A char­i­ta­ble pro­posal amid the small business tax up­roar

Regina Leader-Post - - FINANCIAL POST - JAMIE GOLOMBEK Tax Ex­pert Jamie.Golombek@cibc.com Jamie Golombek, CPA, CA, CFP, CLU, TEP is the Man­ag­ing Di­rec­tor, Tax & Estate Plan­ning with CIBC Wealth Strate­gies Group in Toronto.

With the whirl­wind of con­tro­versy and re­sul­tant lob­by­ing sur­round­ing the govern­ment’s small business tax pro­pos­als show­ing no signs of abat­ing, a new re­port out this week from the C.D. Howe In­sti­tute says Ottawa has “a sig­nif­i­cant op­por­tu­nity to open a rich vein of wealth for Canada’s char­i­ta­ble sec­tor and si­mul­ta­ne­ously in­crease tax plan­ning op­tions for own­ers of pri­vate com­pany shares and real estate” by amend­ing the tax rules for these types of do­na­tions.

The re­port’s au­thor, Adam Ap­tow­itzer, a tax lawyer spe­cial­iz­ing in is­sues re­lated to char­i­ties at Drache Ap­tow­itzer LLP in Ottawa, is call­ing for pref­er­en­tial tax treat­ment for the do­na­tion of ap­pre­ci­ated pri­vate com­pany shares and ap­pre­ci­ated real estate to char­ity. If this pro­posal sounds fa­mil­iar, that’s be­cause we al­most had it in place for 2017 be­fore it was taken away, prior to it ever com­ing into force.

So, why try again?

“The cur­rent at­tacks (on small business tax­a­tion) set the stage for these pro­pos­als, which al­low for business own­ers with highly ap­pre­ci­ated shares or real estate to make con­tri­bu­tions to char­ity rather than en­dure the high rates of tax­a­tion,” says Ap­tow­itzer.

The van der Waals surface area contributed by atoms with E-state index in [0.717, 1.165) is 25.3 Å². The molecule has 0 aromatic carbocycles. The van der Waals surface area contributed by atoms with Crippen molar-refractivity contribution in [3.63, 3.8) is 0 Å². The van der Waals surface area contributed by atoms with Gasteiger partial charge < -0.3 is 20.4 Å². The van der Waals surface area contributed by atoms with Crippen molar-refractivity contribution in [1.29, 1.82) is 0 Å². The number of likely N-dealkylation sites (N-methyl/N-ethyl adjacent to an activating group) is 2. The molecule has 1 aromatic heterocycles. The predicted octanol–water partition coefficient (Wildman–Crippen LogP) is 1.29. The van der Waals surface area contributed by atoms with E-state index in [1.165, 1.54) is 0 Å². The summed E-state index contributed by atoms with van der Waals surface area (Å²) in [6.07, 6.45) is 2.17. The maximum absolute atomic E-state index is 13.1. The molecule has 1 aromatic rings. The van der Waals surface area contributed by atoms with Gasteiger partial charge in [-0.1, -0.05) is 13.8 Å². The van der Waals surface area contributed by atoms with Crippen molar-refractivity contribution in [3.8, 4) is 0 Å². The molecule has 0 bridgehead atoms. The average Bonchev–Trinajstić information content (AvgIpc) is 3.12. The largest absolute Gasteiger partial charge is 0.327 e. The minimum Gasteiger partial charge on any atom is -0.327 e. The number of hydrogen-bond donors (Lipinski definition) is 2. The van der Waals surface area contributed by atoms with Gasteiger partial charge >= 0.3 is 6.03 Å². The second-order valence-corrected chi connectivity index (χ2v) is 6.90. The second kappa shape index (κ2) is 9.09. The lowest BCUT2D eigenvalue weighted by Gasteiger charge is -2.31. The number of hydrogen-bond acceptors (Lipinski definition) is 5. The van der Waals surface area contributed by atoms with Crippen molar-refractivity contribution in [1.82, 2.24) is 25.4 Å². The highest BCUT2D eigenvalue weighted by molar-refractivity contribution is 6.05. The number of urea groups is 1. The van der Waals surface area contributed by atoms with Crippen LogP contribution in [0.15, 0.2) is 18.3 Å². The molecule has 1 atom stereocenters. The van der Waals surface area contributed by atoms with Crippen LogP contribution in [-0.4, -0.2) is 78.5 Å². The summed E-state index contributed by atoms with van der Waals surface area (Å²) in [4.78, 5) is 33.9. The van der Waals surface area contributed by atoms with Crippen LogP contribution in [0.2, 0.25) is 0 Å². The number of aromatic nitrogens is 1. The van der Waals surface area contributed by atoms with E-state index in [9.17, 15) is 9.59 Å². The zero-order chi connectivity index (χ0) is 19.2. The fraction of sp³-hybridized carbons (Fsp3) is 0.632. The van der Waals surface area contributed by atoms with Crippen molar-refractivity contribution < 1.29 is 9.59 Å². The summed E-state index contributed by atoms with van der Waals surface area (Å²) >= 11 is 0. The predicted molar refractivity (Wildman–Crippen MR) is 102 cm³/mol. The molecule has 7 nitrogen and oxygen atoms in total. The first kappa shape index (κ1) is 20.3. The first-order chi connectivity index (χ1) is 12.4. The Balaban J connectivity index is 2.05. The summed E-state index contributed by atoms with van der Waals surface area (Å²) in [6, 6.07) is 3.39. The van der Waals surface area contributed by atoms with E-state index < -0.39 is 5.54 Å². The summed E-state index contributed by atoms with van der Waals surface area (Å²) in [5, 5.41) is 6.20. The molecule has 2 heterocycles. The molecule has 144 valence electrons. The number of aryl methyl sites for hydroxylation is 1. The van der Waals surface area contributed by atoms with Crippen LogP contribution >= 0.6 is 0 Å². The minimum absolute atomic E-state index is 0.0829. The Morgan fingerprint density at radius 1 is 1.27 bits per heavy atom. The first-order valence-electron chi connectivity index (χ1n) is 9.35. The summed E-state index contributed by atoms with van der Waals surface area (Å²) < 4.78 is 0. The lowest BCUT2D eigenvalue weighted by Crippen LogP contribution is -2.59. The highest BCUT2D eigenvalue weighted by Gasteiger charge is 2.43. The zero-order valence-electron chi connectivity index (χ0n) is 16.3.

Canada cur­rently pro­vides var­i­ous tax in­cen­tives to donors. Cor­po­ra­tions can deduct the cost of char­i­ta­ble gifts from their in­come. In­di­vid­u­als who make do­na­tions to reg­is­tered char­i­ties are el­i­gi­ble for a fed­eral non-re­fund­able char­i­ta­ble do­na­tion tax credit of 15 per cent on the first $200 of an­nual char­i­ta­ble do­na­tions. The fed­eral credit rate jumps to 29 per cent for cu­mu­la­tive do­na­tions above $200. High-in­come earn­ers can claim a 33 per cent fed­eral credit. When pro­vin­cial cred­its are added to the fed­eral ones, your to­tal credit can be as high as 50 per cent, de­pend­ing on your prov­ince of res­i­dence.

And, for the fi­nal time in 2017, “first-time donors” can also take ad­van­tage of the tem­po­rary First-Time Donor’s Su­per Credit, which pro­vides an ad­di­tional 25 per cent non­re­fund­able tax credit on up to $1,000 of do­na­tions.

But even more favourable treat­ment has been pre­vi­ously in­tro­duced for gifts of ap­pre­ci­ated se­cu­ri­ties. Since 2006, do­na­tions of pub­licly traded shares, mu­tual funds or seg­re­gated funds to a reg­is­tered char­ity are not only el­i­gi­ble for a tax re­ceipt equal to the fair mar­ket value of the se­cu­ri­ties or funds be­ing do­nated, but you can also avoid pay­ing cap­i­tal gains tax on any ac­crued gain on the shares or funds do­nated. Sim­i­larly, if you’re an em­ployee who has re­ceived stock op­tions, you can avoid pay­ing tax on the stock op­tion ben­e­fit by choos­ing to do­nate the pro­ceeds of op­tion ex­er­cise to char­ity within 30 days of ex­er­cise.